Monday, September 27, 2010


What a difference a week makes! We are still at the Aloft Hotel, but are feeling so much better now that we know the answers to many of the questions we had last week. First, we have looked at an apartment that will be ours in the next few days. It's a two bedroom, 1 1/2 bath furnished apartment in the Tourist Club area of the city of Abu Dhabi. You can see it on Google Earth at the corner of Sheikh Zayed the Second St. (also called Electra) and Najd Street. It's a few blocks from the beach and a few blocks from Abu Dhabi Mall. Mark and Abby will have things to do while I'm at work once Abby's lessons are finished! We are happy not to have to buy new furniture, and all of our utilities are paid at the apartment. It's about twice the size of our place in Florida.

I also have experienced school Abu Dhabi-style. I'm going to choose my words carefully. Most days I enjoy my students, though they are very impulsive and rambunctious. I feel like I have not taught much in the way of academics so far, but have spent much time establishing expectations and routines. I am thankful a hundred times a day that I speak some Arabic. I can't imagine starting out with these students and having no way to communicate my directions! I have spoken more Arabic in the last ten days than I did in three years at the University of Texas. Most everyone can understand me even though I am speaking the classical form of the language. It is actually rather admired, my ability with what's called fus-ha. Very proper. Today I had a student rattle off some Arabic (very fast) and I told him I didn't understand. He argued with me, "Yes, you speak Arabic!" Finally he tried in English. I'm going to have to reduce my use of Arabic in class.

My school is a two-story, square gallery arranged around a central courtyard that has a canvas cover. The students arrive on buses mostly, and all wear some form of dishdasha, a long, tailored shirt that reaches to the feet. Most dishdashas are white, but some are cream or brown colors. The students take classes in Arabic, Islamic Studies, Social Studies, Science, Math, and English every day. They rotate through special classes for Gym, Music, Computers, and Art. Each period is 40 minutes long, and they have seven periods in a day. It's a bit shorter than school in Texas, so I have to be ready with a compact lesson for each period.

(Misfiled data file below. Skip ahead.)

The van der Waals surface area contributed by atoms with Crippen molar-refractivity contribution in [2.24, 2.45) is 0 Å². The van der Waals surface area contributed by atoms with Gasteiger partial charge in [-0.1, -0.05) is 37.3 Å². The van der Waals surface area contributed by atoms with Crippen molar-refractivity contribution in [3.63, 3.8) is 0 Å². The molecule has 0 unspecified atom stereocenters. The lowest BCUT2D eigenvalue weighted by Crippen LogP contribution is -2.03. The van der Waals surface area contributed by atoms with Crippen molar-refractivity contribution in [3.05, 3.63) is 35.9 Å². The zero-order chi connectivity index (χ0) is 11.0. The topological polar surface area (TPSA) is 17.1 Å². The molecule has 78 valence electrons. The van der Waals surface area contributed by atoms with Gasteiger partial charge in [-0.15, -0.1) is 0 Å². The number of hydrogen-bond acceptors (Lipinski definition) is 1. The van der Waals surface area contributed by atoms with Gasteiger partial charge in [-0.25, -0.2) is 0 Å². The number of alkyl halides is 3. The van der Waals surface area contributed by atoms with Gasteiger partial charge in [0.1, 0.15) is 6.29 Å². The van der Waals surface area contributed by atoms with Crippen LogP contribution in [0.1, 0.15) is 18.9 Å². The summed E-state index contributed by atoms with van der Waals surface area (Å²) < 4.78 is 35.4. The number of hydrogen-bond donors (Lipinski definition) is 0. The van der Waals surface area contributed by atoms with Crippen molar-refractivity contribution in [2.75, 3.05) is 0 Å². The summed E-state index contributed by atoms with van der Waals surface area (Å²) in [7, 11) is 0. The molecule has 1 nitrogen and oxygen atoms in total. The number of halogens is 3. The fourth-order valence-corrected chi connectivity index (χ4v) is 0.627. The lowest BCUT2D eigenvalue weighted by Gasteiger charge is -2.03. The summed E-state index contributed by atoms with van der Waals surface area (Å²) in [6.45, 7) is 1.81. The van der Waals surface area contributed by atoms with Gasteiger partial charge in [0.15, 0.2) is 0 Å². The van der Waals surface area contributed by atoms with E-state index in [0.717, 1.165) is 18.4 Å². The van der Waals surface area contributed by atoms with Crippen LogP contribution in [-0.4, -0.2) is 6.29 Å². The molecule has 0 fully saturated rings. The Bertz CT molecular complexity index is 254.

Outside of school, Mark, Abby and I attended an exhibit of Emirate Heritage over the weekend. It was great fun! There was plenty to see, mostly about hunting and camping. Many safaris in Africa were advertised. Mark found out that you must pay a fee of $45,000 (USD) to shoot an elephant. I was glad it was expensive. We learned that Emiratis camp in luxury. Abby was keen to have an Emirati-style sleeping bag, but we didn't want to have to move it to our new place and then ship it, perhaps, back to Texas. Much too bulky. Our favorite exhibits included the falcons and salukis (hunting dogs). Both were just beautiful. Abby had some fun digging in a mock archeological site that was sponsored by Hili Archeological Park in Al Ain.

We're finding there's lots to do. My school load seems to allow me time to do some of those fun things, too. It's a different place. I start to get used to things, and then I will have a jolt of realization about how different it is here. But so far, so good.

Saturday, September 18, 2010

Week One

Well, we've been in Abu Dhabi for a week now. We've learned alot about getting around, and I am prepared to start teaching tomorrow, but myriad questions remain unanswered. We don't know where we will live, when we will move, when my residency visa will arrive, when we'll get a rental car, or really any information about settling in. We are learning to deal with almost total uncertainty. Hey, the hotel is nice and the breakfast buffet is free!

I have been assigned to teach second grade, team teaching with another licensed teacher from Canada. I have to be at the school at 7:00 AM and can leave by 2:00 PM. The really good news is that I will have only 18 students to share with my co-teacher in one period, and 17 students in the other. We have been told, however, that placements can change if we are needed somewhere else. I'm looking forward to meeting the boys in our classes (all-boys' school) and getting to know all of my new co-workers. They have found out that I speak some Arabic, and now they will not let me get away with speaking English until I try to say my piece in Arabic. It's good for me, but hard. It makes me appreciate what my students will be experiencing!